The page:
Correct me if I'm wrong. Are you saying QE requires the government to pay interest because you are selling debt in the form of treasuries, and the Fed depositing (spending directly with key strokes) does not cost the government interest payments?

Expand full comment

Please do enlighten me on the mechanics of Federal Government expenditures.

If government wishes to engage in the supply of some public good, how does it obtain the resources necessary to do the job? Does it wave its magic wand and the resources appear? How does it obtain the labour and cooperation of all those firms and workers with a bank account balance of zero at the Fed?

Expand full comment

Stephanie, it would be very helpful to reply to some of these comments from an MMT perspective.

Expand full comment

When people say MMT advocates government financing spending by 'printing money' they're not referring to literal printing presses or physical banknotes. They're referring to the creation of new base money. They will not be swayed by the response that we're not making new cash we're crediting accounts at the fed. Whether a keyboard is used to issue new reserves or new cash is printed at the mint, it will be described using the phrase 'printing money'. We can't disavow 'printing money' because it is being used to describe the principle of expenditure that involves creating new money and spending it. We imagine we would be disavowing a specific outdated process for issuing money, whereas they would interpret it as a fundamental disavowal of governments creating money from nothing, which is where all money comes from and in the long run can't be avoided.

The correct rebuttal isnt to go after the phrase 'printing money': when we say the money is actually created by keystrokes it comes accross as though we are using technicalities and jargon to disguise opinions we felt might be shameful (that governments creating money from thin air isn't only routine, it is where all money comes from originally). If we insist that MMT does not support 'printing money' it implies acknowledgment that issuing new money is fundamentally wrong. We shouldn't be tackling critics by saying that we're not printing money. Instead we should be combatting the principle being advocated that spending by creating money rather than taxing it is inherently distructive. Rather than disavowing printing money (which sounds like we're disavowing issuing it), we should emphasize that all money had to be 'created' at some point, that borrowing, by creating government liabilities is a form of 'printing money', that all deficits involve issuing/printing new money that flows to the private sector and that to avoid doing so on principle is dangerous and deflationary. We should challenge the idea that issuing/printing money leads to inflation in an economy with unemployed resources, and point out that the hyperinflation they fear isn't the outcome of 'money printing', it's follows a collapse of the tax system.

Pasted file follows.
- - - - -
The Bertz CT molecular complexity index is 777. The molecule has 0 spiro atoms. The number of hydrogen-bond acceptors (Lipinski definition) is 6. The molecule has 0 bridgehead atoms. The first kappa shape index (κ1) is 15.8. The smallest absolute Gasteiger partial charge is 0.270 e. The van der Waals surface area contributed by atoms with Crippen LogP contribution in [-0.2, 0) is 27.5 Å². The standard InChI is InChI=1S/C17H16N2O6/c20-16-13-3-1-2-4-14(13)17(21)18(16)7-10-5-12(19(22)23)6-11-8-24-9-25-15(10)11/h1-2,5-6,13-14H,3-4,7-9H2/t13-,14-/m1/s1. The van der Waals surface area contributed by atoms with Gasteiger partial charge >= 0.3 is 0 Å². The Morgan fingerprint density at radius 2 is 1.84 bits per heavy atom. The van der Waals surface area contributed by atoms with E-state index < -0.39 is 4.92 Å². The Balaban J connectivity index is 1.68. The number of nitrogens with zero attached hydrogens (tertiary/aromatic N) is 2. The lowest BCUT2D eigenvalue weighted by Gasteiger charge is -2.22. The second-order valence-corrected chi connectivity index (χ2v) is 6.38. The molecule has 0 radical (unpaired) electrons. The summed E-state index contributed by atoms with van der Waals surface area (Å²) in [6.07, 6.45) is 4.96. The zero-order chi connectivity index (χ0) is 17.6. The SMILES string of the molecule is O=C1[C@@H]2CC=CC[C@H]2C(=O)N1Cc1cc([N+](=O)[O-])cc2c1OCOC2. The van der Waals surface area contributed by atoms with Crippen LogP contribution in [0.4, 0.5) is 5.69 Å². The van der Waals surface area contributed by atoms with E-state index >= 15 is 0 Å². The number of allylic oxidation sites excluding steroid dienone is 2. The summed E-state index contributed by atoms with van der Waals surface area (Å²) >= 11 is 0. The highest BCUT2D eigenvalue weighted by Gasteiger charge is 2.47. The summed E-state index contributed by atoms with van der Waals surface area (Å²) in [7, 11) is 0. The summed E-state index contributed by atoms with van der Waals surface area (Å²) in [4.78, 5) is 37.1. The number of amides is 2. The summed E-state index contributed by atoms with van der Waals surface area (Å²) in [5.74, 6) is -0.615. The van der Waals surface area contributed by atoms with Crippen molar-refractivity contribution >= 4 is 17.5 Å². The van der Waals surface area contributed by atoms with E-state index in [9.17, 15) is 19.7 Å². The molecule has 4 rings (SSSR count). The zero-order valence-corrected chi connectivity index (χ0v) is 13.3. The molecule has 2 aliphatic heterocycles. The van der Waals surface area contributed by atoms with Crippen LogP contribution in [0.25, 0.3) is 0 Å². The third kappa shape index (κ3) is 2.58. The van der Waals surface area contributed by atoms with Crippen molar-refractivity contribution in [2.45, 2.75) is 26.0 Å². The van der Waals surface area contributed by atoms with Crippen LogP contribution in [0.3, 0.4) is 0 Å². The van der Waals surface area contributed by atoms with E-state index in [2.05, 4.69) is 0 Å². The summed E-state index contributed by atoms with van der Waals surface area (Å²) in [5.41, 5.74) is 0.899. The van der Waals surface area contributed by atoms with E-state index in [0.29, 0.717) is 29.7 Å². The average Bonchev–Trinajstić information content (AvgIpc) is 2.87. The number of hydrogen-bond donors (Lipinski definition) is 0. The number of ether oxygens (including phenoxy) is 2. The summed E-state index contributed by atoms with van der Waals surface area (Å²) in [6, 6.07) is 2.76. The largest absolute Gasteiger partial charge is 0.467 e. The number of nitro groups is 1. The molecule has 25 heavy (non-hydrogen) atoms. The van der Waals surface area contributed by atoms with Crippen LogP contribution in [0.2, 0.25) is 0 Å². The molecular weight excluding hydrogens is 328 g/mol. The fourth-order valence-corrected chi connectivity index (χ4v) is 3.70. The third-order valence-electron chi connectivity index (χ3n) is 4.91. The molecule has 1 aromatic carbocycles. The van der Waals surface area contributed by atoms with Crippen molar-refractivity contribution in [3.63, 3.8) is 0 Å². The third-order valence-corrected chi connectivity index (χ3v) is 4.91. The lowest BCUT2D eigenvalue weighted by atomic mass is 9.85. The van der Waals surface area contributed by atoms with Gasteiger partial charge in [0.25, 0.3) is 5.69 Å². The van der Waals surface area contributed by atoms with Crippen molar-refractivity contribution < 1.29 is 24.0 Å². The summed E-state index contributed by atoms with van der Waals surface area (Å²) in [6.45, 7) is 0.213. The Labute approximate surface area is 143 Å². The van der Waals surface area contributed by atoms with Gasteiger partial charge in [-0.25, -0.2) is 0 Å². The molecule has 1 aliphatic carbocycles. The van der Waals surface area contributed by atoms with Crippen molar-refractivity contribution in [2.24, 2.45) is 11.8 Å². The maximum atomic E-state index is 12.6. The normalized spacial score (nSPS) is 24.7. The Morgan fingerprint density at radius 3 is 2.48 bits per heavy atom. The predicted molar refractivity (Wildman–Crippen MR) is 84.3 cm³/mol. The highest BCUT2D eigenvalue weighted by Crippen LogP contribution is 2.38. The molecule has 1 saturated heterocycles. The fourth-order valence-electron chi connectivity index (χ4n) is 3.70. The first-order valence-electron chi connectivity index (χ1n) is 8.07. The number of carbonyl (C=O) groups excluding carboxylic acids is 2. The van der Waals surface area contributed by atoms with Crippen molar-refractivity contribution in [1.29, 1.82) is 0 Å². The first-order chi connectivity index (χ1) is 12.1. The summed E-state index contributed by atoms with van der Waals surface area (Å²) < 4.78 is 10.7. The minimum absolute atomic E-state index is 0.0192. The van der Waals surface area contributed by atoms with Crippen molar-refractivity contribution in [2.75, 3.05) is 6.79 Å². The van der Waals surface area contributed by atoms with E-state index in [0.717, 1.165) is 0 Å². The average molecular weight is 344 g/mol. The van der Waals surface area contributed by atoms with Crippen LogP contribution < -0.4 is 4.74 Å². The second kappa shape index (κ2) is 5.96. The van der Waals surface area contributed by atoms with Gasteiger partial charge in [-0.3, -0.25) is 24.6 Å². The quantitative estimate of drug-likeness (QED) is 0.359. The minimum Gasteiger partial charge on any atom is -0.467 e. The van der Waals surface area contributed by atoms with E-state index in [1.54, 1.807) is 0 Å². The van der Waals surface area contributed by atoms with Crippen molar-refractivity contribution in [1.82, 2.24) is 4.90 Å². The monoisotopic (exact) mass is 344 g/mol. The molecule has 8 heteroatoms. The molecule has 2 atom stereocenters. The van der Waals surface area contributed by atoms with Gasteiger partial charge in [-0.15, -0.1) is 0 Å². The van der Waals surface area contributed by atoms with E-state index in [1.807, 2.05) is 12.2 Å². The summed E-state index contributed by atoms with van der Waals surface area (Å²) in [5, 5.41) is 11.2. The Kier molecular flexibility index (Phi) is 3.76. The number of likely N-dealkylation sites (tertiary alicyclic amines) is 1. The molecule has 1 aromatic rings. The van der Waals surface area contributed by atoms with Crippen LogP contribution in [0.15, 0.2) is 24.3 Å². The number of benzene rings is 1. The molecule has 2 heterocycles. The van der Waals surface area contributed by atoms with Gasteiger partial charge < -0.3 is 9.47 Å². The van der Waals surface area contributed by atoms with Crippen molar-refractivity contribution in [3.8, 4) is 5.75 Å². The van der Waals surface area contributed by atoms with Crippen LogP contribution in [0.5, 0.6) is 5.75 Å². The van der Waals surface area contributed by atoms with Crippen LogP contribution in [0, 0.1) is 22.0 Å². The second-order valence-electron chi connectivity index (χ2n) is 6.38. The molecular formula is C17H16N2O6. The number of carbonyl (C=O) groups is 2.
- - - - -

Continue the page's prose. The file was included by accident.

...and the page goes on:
As I understand it MMT has no reason to object to printing money any more so than it objects to crediting deposits held at the fed. Rather if one takes the functional finance stance, the view that MMT holds on 'printing money' depends on whether there is sufficient demand in the economy that all goods produced find a buyer (indicated by inflation) or whether it is operating below capcity (indicated by constant or falling prices, unemployment and unsold inventory). If deficits are necessary and they can be achieved by keystrokes at the fed, printing cash or issuing bonds, objecting specifically to the act of printing is a red herring that fails to address the fundamental criticism: the argument should be over the principle of issuing money, not the mechanism by which it happens.

By focusing on repudiating 'printing money', we concede by implication all the intellectual baggage behind the objection to creating money from nothing. A listener would assume we agreed that money creation should or (in the long run) could be avoided, or that the process that leads to money creation (expenditure beyond tax revenue) is reckless and unsustainable (when the reverse is true). If we overtly reject 'printing' it will be assumed we are doing so for the same reasons as our critics: that governments issuing money would lead to high levels of inflation. One fundamental error they make is that when we issue liabilities if they are called treasuries we call it 'borrowing' but when we call them 'cash' we call it 'printing', when we call them reserves we are 'crediting' when all these are examples of issuing money. Anyone MMT gained favour with by the repudiation of 'printing money' would be under the misapprehension that we are repudiating 'creating money', and that we agree with the arguments usually given for avoiding money issuance. Rather than mask our beliefs to sound more sensible we ought to make it clear that 'printing money' is the reason we have money, and that a variant of printing money has been the policy of almost every modern government.

Objecting to 'printing', a phrase people interpret it to mean creating money from scratch obscures numerous fundamental truths about MMT: that all government deficits are financed by creating money from scratch, that in the long run governments must create money first if they intend to tax it, that much as with a printing press, all money is issued from nothing. Most significantly, people are wary of duplicitous intellectuals and looking for reasons to discredit MMT. When people hear us object to the term 'printing' on the basis that we don't use actual printing presses to create base money, we look disingenuous.

Expand full comment